Spec Care Dentist.
We investigated disparities in the prescription of analgesics following dental procedures that were expected to cause acute postoperative pain. Patients over the age of 19 years who had been treated by surgical and/or endodontic dental procedures were included in this study. We reviewed 900 consecutive charts and abstracted data on procedures, patients, and providers. We used chi-square and logistic regression models for analyses. There were 485 White subjects, 357 African American subjects included in this review; 81% of the African American and 78% of White patients received a postoperative narcotic prescription (p = .56). In multivariate regression models, patients over age 45 (p = .003), those with insurance that covered medication and those with preexisting pain (p = .004) were more likely to receive narcotic analgesics. Students prescribed more narcotics than residents (p = .001). No differences were found by race in prescribing analgesics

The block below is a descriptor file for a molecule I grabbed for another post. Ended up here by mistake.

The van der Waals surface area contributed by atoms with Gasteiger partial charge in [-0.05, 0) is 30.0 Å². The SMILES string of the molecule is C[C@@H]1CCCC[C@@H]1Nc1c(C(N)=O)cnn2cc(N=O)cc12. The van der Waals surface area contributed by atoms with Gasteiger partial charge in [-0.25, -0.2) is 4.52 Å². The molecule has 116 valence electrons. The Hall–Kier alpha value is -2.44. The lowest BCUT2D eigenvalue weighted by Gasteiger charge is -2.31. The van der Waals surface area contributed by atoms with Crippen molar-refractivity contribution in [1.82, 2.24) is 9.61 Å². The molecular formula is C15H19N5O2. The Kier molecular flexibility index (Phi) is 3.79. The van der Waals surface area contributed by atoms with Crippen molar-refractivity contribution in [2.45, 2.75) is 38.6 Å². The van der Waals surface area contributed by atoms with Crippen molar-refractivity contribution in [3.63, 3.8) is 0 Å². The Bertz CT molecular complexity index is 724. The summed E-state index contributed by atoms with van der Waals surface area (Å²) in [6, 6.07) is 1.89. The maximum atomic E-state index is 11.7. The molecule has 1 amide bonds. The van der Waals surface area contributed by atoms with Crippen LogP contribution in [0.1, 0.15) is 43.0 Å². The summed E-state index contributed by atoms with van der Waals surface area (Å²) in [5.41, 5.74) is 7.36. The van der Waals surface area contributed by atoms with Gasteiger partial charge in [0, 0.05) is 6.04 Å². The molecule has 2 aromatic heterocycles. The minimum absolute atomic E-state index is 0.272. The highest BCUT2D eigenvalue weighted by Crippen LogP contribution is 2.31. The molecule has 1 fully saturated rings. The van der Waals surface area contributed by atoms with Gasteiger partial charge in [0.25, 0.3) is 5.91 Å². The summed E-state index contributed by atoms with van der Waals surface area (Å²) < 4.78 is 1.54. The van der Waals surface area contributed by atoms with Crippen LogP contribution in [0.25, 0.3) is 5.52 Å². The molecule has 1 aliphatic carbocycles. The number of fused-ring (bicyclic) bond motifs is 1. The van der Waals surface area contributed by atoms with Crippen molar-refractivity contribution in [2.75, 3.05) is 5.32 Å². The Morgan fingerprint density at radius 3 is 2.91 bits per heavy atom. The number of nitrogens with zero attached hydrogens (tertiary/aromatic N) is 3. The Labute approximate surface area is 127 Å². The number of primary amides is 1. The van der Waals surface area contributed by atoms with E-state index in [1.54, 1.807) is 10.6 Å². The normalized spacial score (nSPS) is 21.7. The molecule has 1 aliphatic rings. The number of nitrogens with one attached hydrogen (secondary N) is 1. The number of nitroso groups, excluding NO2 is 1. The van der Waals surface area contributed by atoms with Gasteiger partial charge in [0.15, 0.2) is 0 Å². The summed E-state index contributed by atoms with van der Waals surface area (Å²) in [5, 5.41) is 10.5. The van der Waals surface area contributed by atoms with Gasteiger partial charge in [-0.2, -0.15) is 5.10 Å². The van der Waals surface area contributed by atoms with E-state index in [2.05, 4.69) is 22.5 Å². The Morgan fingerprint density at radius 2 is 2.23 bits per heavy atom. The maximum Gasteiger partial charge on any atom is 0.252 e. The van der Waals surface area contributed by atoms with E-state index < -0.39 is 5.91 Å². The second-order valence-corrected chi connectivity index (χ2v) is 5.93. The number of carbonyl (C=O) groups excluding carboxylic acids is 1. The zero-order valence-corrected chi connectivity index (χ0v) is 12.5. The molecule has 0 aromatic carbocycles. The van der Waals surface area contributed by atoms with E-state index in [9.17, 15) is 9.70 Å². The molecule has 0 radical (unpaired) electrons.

900, Adult, African American, African Americans, African-American, Age Factors, Aged, Alabama, Analgesics, Anti-Inflammatory Agents, Anti-Inflammatory Agents,Non-Steroidal, Cohort Studies, Dental Implants, Dentist's Practice Patterns, Dentistry, differences, Drug Therapy, electronic, European Continental Ancestry Group, Female, Humans, Hydrocodone, Insurance, Insurance,Dental, Internship and Residency, Male, Middle Aged, Narcotics, Oral Surgical Procedures, Osteotomy, Oxycodone, Pain, Pain,Postoperative, patient, Patients, Prescription Drugs, provider, race, regression, Research, Research Support, resident, residents, Retrospective Studies, review, Root Canal Therapy, Students, Students,Dental, support, surgery, therapeutic use, Tooth Extraction, Tooth,Impacted, Universities, Young Adult